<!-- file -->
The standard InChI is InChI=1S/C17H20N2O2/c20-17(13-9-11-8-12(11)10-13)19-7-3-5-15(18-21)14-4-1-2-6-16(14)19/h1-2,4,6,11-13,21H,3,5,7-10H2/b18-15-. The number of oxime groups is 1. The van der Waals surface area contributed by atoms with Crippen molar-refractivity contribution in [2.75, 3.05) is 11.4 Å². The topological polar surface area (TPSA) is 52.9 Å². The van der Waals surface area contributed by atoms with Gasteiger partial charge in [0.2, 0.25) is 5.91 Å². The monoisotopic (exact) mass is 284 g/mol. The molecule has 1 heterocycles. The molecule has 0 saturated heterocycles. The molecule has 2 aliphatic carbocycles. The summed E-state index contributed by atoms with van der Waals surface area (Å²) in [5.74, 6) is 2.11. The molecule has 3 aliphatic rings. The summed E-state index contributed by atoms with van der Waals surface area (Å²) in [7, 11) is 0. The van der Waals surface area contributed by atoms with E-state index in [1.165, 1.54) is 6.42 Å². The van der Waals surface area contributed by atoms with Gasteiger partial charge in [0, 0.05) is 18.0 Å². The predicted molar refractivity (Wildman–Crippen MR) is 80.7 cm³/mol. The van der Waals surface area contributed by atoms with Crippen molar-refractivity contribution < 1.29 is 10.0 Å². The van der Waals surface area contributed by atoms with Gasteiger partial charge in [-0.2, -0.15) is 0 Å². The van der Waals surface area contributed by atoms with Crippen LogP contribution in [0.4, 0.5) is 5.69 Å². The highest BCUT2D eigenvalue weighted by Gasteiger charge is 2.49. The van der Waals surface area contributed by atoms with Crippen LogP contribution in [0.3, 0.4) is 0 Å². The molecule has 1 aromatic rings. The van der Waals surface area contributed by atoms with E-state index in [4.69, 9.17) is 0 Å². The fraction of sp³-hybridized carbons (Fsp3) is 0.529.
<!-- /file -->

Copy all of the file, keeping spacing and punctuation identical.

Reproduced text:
The standard InChI is InChI=1S/C17H20N2O2/c20-17(13-9-11-8-12(11)10-13)19-7-3-5-15(18-21)14-4-1-2-6-16(14)19/h1-2,4,6,11-13,21H,3,5,7-10H2/b18-15-. The number of oxime groups is 1. The van der Waals surface area contributed by atoms with Crippen molar-refractivity contribution in [2.75, 3.05) is 11.4 Å². The topological polar surface area (TPSA) is 52.9 Å². The van der Waals surface area contributed by atoms with Gasteiger partial charge in [0.2, 0.25) is 5.91 Å². The monoisotopic (exact) mass is 284 g/mol. The molecule has 1 heterocycles. The molecule has 0 saturated heterocycles. The molecule has 2 aliphatic carbocycles. The summed E-state index contributed by atoms with van der Waals surface area (Å²) in [5.74, 6) is 2.11. The molecule has 3 aliphatic rings. The summed E-state index contributed by atoms with van der Waals surface area (Å²) in [7, 11) is 0. The van der Waals surface area contributed by atoms with E-state index in [1.165, 1.54) is 6.42 Å². The van der Waals surface area contributed by atoms with Gasteiger partial charge in [0, 0.05) is 18.0 Å². The predicted molar refractivity (Wildman–Crippen MR) is 80.7 cm³/mol. The van der Waals surface area contributed by atoms with Crippen molar-refractivity contribution < 1.29 is 10.0 Å². The van der Waals surface area contributed by atoms with Gasteiger partial charge in [-0.2, -0.15) is 0 Å². The van der Waals surface area contributed by atoms with Crippen LogP contribution in [0.4, 0.5) is 5.69 Å². The highest BCUT2D eigenvalue weighted by Gasteiger charge is 2.49. The van der Waals surface area contributed by atoms with Crippen LogP contribution in [0.3, 0.4) is 0 Å². The molecule has 1 aromatic rings. The van der Waals surface area contributed by atoms with E-state index in [4.69, 9.17) is 0 Å². The fraction of sp³-hybridized carbons (Fsp3) is 0.529.